Homeownership and Pet Restrictions

Couple holding dog

Barriers to pets in housing are not unique to renters. There are a number of restrictions that may limit a homeowner’s ability to maintain a pet. For example, local breed-specific legislation may prohibit specified dog breeds within a jurisdiction. When relocating to one of these areas, new residents may be forced to give up a beloved pet to comply with these unreasonable and ill-conceived laws.

Even in areas with no breed-specific restrictions, the cost and availability of property insurance coverage is often an unnecessary barrier to homeownership for responsible dog owners. The majority of property insurance companies utilize dog-breed lists to determine whether—and at what cost—homeowners may obtain coverage. A number of states have already outlawed this practice, which should be eliminated altogether.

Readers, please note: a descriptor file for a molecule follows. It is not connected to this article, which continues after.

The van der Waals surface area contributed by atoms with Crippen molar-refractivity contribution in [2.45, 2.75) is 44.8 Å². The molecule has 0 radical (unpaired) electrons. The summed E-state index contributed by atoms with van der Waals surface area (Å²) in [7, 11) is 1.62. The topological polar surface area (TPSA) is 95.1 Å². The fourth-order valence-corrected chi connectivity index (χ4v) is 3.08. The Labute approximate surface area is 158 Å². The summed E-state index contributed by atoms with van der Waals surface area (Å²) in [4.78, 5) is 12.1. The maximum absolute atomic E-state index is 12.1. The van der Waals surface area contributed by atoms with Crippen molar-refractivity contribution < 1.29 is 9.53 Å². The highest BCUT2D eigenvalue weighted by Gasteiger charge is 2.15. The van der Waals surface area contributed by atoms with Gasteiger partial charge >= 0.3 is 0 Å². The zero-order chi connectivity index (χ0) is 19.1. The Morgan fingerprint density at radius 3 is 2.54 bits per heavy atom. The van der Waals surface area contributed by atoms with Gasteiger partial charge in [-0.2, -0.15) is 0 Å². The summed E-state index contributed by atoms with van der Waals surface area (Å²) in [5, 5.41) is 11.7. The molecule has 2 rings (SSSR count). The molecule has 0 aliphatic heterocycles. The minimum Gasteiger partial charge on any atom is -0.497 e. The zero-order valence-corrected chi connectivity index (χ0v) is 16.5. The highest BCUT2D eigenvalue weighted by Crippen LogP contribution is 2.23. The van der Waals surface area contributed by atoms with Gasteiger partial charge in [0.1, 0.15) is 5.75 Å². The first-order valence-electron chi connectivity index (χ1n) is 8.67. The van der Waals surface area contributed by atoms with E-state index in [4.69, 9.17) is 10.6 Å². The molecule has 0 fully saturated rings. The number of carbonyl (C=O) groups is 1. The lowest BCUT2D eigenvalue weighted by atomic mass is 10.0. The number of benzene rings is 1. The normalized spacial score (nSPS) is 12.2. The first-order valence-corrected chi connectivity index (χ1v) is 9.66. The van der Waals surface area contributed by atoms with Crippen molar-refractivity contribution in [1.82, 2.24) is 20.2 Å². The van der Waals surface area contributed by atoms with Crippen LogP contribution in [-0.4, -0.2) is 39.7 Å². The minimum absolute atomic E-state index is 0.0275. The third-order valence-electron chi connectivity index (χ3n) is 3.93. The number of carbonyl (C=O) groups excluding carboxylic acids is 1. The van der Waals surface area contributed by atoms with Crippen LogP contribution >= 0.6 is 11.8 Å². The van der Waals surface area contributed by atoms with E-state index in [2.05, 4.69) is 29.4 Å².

Additionally, millions of households living in common interest developments (such as condominiums, townhouses and master-planned communities) may find that the community’s bylaws or covenants, conditions, and restrictions (CC&Rs) have limitations on the type of pet residents may have, or even prohibit pets altogether. Given that 70% of the nation’s population has pets, and common interest developments are becoming more prevalent, these restrictions have hugely detrimental impacts on the ability for homeowners to keep their family whole.

The ASPCA is working hard to eliminate unnecessary pet restrictions for homeowners at the state level and across the country. One example of our success is in Nevada, where planned communities are now required to allow pets and breed discrimination is prohibited. 

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